Wednesday, October 15, 2014

What passes for obvious

The most July/August issue of Technology Review (here) has a section dedicated to (MIT) advancement in Neuroscience (other places are mentioned, but given that this is Tech Review it actually is a pretty big glossy self congratulatory wet kiss). I like reading these kinds of popular presentations for it is interesting to see what is taken as so self evident, so obviously true that it can be tossed off as part of an innocent introduction or segue to the real important new stuff. As usual, I was rewarded on p. 25, the author confidently intoning as follows:[1]

More than 2,000 years ago, Hippocrates noted that if you want to understand the mind, you must begin by studying the brain. Nothing has happened in the last two millennia to change that imperative -excpet the tools that neuroscience is bringing to the task.

Oh puleeze. Really? Really? Understanding the mind begins with understanding the brain? Let’s hope not, for if this is true we are in for a very long wait. In fact, almost the opposite is true: to understand the brain it’s a pretty good idea to start by looking at the kinds of things brains do and the things brains engage in are mental activities.

This of hand comment (note the nod to Hippocrates, almost certainly inserted for humanistic color) betrays a view that is all too common among vulgar neuroscientists (of which, in my experience there are more than a few). They seem to think that we will understand how brains function by working bottom up from neuron to sets of neurons to ensembles of neurons to connected groups of neurons to neuronal pathways to… (I’ve always wondered why they didn’t start more basic, say with quarks to nuclei to atoms to…). The belief seems to be that once we understand the neuron and understand how they are connected up then mental life will simply pop out. It hasn’t and it won’t. Remember the behavioral opacity of c-elegans despite our having its complete wiring diagram.

Moreover, just think about the upstairs quote addressed to Turing/Mendel

More than 2000 years ago [put in some relevant Greek sage] noted that if you want to understand computation/the genetic code, you must begin by studying MacAirs/Large biochemical molecules…

So much for Turing Machines and pea plants. As you all know, the history was very different: the theory of computing preceded the building of machines and classical genetics owed nothing to biochemistry. Indeed, in both cases, rather the reverse.  And we have every reason for thinking the same will be true in neuroscience (here I am channeling Randy Gallistel). Right now, cognitive (mentalistic) investigations aimed at liming our mental structures has more to contribute to brain study than brain study has to contribute to our understanding of our cognitive (mental) life.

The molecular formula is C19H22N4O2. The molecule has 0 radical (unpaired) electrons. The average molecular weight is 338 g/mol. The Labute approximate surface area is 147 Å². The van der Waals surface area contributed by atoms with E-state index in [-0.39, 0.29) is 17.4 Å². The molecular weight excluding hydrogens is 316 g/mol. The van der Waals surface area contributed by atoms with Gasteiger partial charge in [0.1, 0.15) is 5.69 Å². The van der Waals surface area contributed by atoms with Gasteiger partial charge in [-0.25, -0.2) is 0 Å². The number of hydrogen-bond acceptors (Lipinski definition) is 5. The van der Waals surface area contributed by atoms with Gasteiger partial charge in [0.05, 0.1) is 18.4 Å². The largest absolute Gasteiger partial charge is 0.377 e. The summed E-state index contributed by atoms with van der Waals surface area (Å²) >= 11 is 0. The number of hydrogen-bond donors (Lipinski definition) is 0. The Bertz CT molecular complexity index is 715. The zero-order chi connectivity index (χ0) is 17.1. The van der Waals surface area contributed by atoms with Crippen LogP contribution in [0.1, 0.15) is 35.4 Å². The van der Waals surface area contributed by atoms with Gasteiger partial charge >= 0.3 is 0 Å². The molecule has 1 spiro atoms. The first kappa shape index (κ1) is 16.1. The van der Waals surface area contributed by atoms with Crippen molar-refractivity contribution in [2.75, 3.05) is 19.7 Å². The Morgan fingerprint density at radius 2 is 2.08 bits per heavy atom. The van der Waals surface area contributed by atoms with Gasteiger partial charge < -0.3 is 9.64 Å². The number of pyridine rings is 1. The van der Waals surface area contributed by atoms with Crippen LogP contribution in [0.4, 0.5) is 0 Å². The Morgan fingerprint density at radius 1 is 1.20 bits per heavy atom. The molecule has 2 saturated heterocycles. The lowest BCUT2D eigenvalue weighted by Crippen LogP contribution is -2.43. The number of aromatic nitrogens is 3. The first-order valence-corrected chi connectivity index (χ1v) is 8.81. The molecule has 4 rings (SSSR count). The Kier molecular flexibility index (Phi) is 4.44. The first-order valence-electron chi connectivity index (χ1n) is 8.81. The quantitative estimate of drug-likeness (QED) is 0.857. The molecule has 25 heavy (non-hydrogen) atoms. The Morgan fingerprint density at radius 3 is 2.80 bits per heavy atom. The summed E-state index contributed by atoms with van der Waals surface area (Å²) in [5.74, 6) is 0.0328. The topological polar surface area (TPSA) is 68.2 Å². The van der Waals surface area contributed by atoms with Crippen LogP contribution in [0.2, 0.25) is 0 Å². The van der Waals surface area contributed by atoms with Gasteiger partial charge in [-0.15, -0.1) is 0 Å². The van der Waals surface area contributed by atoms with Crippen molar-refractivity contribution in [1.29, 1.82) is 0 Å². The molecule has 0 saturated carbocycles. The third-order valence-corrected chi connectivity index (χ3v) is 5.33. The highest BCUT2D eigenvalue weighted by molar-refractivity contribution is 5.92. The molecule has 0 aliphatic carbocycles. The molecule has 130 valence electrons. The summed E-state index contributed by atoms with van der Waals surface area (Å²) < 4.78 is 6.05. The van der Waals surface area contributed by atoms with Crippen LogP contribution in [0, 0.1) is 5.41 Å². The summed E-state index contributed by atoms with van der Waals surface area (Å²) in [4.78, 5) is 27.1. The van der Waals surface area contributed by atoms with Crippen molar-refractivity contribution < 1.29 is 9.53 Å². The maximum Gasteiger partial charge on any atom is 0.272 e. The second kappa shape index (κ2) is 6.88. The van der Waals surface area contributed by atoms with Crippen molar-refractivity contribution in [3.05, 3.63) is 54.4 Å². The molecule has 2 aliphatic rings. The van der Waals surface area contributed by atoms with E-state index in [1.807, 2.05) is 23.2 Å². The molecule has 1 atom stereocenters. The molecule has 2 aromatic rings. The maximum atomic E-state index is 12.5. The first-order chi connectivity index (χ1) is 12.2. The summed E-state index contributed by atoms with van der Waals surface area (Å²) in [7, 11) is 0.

So why is the opposite the common view? One big problem with neuroscience is that one can win a Nobel prize in it. Or as our Tech Review writer might put it:

More than 2000 years ago the Greeks noted that if you want to understand scientific Hubris you must begin by considering the kinds of prizes available.

Those ancient Greeks may not have known much about neuroscience, but boy did they understand the perils of human self-congratulation.

[1]P. 25 print version, see here for online version. Quote is from first paragraph of section headed “Connections”.


  1. We must content ourselves to imagine the profound insights Darwin could have had if he had known about DNA transcription.

  2. haha...

    yeah, the history of medicine & physiology goes the same way. I mean, people didn't start by looking at molecular biomarkers, they started by looking at disease & illness; picking out input/output correspondences; postulating unobservables; building models of theoretical entities; making indirect measurements....

  3. A way to go is to keep in mind that the emergence of behavior is constrained by a variety of factors that don't care about the what the behavior turns out to be. It is important to tell things apart (think Chomsky's three factors), but this shouldn't and doesn't mean that the (necessary) relations among are not the most important thing. The more people divide, pick out and exclusively focus on one of many things that are related, the more the study of each of them becomes sterile in the broader context, even if successful as a circumscribed enterprise. Idealization and abstraction and isolating one's object of study are good things, but If when looking at each factor the others are left out of the rationale, there is no big picture to speak of, and the big picture is usually the interesting part in the first place.